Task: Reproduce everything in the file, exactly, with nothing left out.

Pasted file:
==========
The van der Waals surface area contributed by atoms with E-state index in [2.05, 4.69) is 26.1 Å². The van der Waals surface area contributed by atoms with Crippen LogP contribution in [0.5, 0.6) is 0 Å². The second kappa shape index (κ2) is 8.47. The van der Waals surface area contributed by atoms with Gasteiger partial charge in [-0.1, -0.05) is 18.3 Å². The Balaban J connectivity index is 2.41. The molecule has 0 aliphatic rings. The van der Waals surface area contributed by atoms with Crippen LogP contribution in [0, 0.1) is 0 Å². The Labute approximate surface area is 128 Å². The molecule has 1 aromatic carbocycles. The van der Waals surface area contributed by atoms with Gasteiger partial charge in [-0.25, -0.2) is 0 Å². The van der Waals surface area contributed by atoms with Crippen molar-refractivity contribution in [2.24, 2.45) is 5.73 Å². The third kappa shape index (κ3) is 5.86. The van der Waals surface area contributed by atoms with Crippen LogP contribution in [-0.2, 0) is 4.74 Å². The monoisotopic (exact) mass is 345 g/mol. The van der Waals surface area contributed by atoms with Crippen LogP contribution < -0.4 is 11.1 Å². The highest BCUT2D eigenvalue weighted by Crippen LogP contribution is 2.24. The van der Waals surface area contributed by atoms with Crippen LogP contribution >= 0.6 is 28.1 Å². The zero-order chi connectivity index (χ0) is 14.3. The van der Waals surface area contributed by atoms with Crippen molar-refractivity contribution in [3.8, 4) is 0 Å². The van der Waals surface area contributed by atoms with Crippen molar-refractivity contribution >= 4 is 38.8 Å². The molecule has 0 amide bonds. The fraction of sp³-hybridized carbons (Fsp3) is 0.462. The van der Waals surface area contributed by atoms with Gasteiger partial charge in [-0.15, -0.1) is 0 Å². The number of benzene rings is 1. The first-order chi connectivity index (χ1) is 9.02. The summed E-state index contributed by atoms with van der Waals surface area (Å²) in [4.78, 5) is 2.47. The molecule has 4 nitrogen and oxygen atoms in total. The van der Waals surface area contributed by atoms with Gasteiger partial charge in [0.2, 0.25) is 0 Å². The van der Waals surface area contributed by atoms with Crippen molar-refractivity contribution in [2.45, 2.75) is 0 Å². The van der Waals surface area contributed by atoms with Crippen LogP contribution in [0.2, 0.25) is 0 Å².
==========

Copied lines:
The van der Waals surface area contributed by atoms with E-state index in [2.05, 4.69) is 26.1 Å². The van der Waals surface area contributed by atoms with Crippen LogP contribution in [0.5, 0.6) is 0 Å². The second kappa shape index (κ2) is 8.47. The van der Waals surface area contributed by atoms with Gasteiger partial charge in [-0.1, -0.05) is 18.3 Å². The Balaban J connectivity index is 2.41. The molecule has 0 aliphatic rings. The van der Waals surface area contributed by atoms with Crippen LogP contribution in [0, 0.1) is 0 Å². The Labute approximate surface area is 128 Å². The molecule has 1 aromatic carbocycles. The van der Waals surface area contributed by atoms with Gasteiger partial charge in [-0.25, -0.2) is 0 Å². The van der Waals surface area contributed by atoms with Crippen molar-refractivity contribution in [2.24, 2.45) is 5.73 Å². The third kappa shape index (κ3) is 5.86. The van der Waals surface area contributed by atoms with Crippen LogP contribution in [-0.2, 0) is 4.74 Å². The monoisotopic (exact) mass is 345 g/mol. The van der Waals surface area contributed by atoms with Crippen LogP contribution < -0.4 is 11.1 Å². The highest BCUT2D eigenvalue weighted by Crippen LogP contribution is 2.24. The van der Waals surface area contributed by atoms with Crippen LogP contribution >= 0.6 is 28.1 Å². The zero-order chi connectivity index (χ0) is 14.3. The van der Waals surface area contributed by atoms with Crippen molar-refractivity contribution in [3.8, 4) is 0 Å². The van der Waals surface area contributed by atoms with Crippen molar-refractivity contribution >= 4 is 38.8 Å². The molecule has 0 amide bonds. The fraction of sp³-hybridized carbons (Fsp3) is 0.462. The van der Waals surface area contributed by atoms with Gasteiger partial charge in [-0.15, -0.1) is 0 Å². The number of benzene rings is 1. The first-order chi connectivity index (χ1) is 9.02. The summed E-state index contributed by atoms with van der Waals surface area (Å²) in [4.78, 5) is 2.47. The molecule has 4 nitrogen and oxygen atoms in total. The van der Waals surface area contributed by atoms with Gasteiger partial charge in [0.2, 0.25) is 0 Å². The van der Waals surface area contributed by atoms with Crippen molar-refractivity contribution in [2.45, 2.75) is 0 Å². The van der Waals surface area contributed by atoms with Crippen LogP contribution in [0.2, 0.25) is 0 Å².